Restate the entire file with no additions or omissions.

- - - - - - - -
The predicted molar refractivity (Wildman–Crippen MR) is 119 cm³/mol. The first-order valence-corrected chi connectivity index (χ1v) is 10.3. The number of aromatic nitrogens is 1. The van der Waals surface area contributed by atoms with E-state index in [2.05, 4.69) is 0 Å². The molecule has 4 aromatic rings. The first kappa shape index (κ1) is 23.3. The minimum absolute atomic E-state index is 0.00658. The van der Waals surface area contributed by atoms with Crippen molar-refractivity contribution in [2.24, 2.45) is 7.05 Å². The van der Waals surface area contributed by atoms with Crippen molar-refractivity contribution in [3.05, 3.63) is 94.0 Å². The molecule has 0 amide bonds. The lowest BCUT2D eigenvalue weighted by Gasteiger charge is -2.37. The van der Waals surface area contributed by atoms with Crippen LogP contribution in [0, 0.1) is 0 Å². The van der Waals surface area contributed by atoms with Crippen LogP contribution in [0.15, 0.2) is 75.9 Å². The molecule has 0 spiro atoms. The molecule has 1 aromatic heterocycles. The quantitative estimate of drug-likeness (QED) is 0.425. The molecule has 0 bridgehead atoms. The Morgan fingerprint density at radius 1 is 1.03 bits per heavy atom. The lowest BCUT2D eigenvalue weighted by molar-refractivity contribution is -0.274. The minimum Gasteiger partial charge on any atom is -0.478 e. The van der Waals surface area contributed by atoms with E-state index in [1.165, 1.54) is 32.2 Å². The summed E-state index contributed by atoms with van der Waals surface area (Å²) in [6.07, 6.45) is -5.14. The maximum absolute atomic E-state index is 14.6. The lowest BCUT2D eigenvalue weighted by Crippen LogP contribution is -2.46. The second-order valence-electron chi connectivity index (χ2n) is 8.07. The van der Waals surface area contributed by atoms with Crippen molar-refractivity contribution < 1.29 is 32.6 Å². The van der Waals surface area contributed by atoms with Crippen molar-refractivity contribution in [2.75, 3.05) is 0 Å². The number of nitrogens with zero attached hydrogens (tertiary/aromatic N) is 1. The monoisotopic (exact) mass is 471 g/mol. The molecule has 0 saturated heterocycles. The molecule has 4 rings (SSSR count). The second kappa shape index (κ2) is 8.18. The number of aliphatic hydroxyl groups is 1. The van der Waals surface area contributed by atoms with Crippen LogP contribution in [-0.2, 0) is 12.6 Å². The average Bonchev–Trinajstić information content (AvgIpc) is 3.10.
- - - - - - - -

The predicted molar refractivity (Wildman–Crippen MR) is 119 cm³/mol. The first-order valence-corrected chi connectivity index (χ1v) is 10.3. The number of aromatic nitrogens is 1. The van der Waals surface area contributed by atoms with E-state index in [2.05, 4.69) is 0 Å². The molecule has 4 aromatic rings. The first kappa shape index (κ1) is 23.3. The minimum absolute atomic E-state index is 0.00658. The van der Waals surface area contributed by atoms with Crippen molar-refractivity contribution in [2.24, 2.45) is 7.05 Å². The van der Waals surface area contributed by atoms with Crippen molar-refractivity contribution in [3.05, 3.63) is 94.0 Å². The molecule has 0 amide bonds. The lowest BCUT2D eigenvalue weighted by Gasteiger charge is -2.37. The van der Waals surface area contributed by atoms with Crippen LogP contribution in [0, 0.1) is 0 Å². The van der Waals surface area contributed by atoms with Crippen LogP contribution in [0.15, 0.2) is 75.9 Å². The molecule has 0 spiro atoms. The molecule has 1 aromatic heterocycles. The quantitative estimate of drug-likeness (QED) is 0.425. The molecule has 0 bridgehead atoms. The Morgan fingerprint density at radius 1 is 1.03 bits per heavy atom. The lowest BCUT2D eigenvalue weighted by molar-refractivity contribution is -0.274. The minimum Gasteiger partial charge on any atom is -0.478 e. The van der Waals surface area contributed by atoms with E-state index in [1.165, 1.54) is 32.2 Å². The summed E-state index contributed by atoms with van der Waals surface area (Å²) in [6.07, 6.45) is -5.14. The maximum absolute atomic E-state index is 14.6. The lowest BCUT2D eigenvalue weighted by Crippen LogP contribution is -2.46. The second-order valence-electron chi connectivity index (χ2n) is 8.07. The van der Waals surface area contributed by atoms with Crippen molar-refractivity contribution < 1.29 is 32.6 Å². The van der Waals surface area contributed by atoms with Crippen molar-refractivity contribution in [2.75, 3.05) is 0 Å². The number of nitrogens with zero attached hydrogens (tertiary/aromatic N) is 1. The monoisotopic (exact) mass is 471 g/mol. The molecule has 0 saturated heterocycles. The molecule has 4 rings (SSSR count). The second kappa shape index (κ2) is 8.18. The number of aliphatic hydroxyl groups is 1. The van der Waals surface area contributed by atoms with Crippen LogP contribution in [-0.2, 0) is 12.6 Å². The average Bonchev–Trinajstić information content (AvgIpc) is 3.10.